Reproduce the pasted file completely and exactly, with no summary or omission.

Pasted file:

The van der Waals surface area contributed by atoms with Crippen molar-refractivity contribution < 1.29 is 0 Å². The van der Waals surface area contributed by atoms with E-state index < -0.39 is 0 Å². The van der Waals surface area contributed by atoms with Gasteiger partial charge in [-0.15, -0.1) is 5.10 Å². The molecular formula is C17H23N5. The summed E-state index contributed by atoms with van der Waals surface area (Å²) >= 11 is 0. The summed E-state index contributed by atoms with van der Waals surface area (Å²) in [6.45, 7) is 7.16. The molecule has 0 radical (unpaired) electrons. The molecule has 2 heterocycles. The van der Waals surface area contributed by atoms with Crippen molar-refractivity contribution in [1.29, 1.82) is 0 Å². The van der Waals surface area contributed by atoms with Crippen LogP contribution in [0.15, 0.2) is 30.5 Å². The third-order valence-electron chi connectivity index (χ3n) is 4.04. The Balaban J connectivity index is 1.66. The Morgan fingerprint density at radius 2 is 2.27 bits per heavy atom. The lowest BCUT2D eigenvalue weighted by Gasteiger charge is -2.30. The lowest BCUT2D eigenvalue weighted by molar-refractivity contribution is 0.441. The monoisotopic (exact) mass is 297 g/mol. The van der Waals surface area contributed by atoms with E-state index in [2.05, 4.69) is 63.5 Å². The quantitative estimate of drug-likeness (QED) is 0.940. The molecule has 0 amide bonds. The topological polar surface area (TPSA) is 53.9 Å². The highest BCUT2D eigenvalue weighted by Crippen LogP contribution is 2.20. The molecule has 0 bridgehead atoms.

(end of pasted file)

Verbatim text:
The van der Waals surface area contributed by atoms with Crippen molar-refractivity contribution < 1.29 is 0 Å². The van der Waals surface area contributed by atoms with E-state index < -0.39 is 0 Å². The van der Waals surface area contributed by atoms with Gasteiger partial charge in [-0.15, -0.1) is 5.10 Å². The molecular formula is C17H23N5. The summed E-state index contributed by atoms with van der Waals surface area (Å²) >= 11 is 0. The summed E-state index contributed by atoms with van der Waals surface area (Å²) in [6.45, 7) is 7.16. The molecule has 0 radical (unpaired) electrons. The molecule has 2 heterocycles. The van der Waals surface area contributed by atoms with Crippen molar-refractivity contribution in [1.29, 1.82) is 0 Å². The van der Waals surface area contributed by atoms with Crippen LogP contribution in [0.15, 0.2) is 30.5 Å². The third-order valence-electron chi connectivity index (χ3n) is 4.04. The Balaban J connectivity index is 1.66. The Morgan fingerprint density at radius 2 is 2.27 bits per heavy atom. The lowest BCUT2D eigenvalue weighted by Gasteiger charge is -2.30. The lowest BCUT2D eigenvalue weighted by molar-refractivity contribution is 0.441. The monoisotopic (exact) mass is 297 g/mol. The van der Waals surface area contributed by atoms with E-state index in [2.05, 4.69) is 63.5 Å². The quantitative estimate of drug-likeness (QED) is 0.940. The molecule has 0 amide bonds. The topological polar surface area (TPSA) is 53.9 Å². The highest BCUT2D eigenvalue weighted by Crippen LogP contribution is 2.20. The molecule has 0 bridgehead atoms.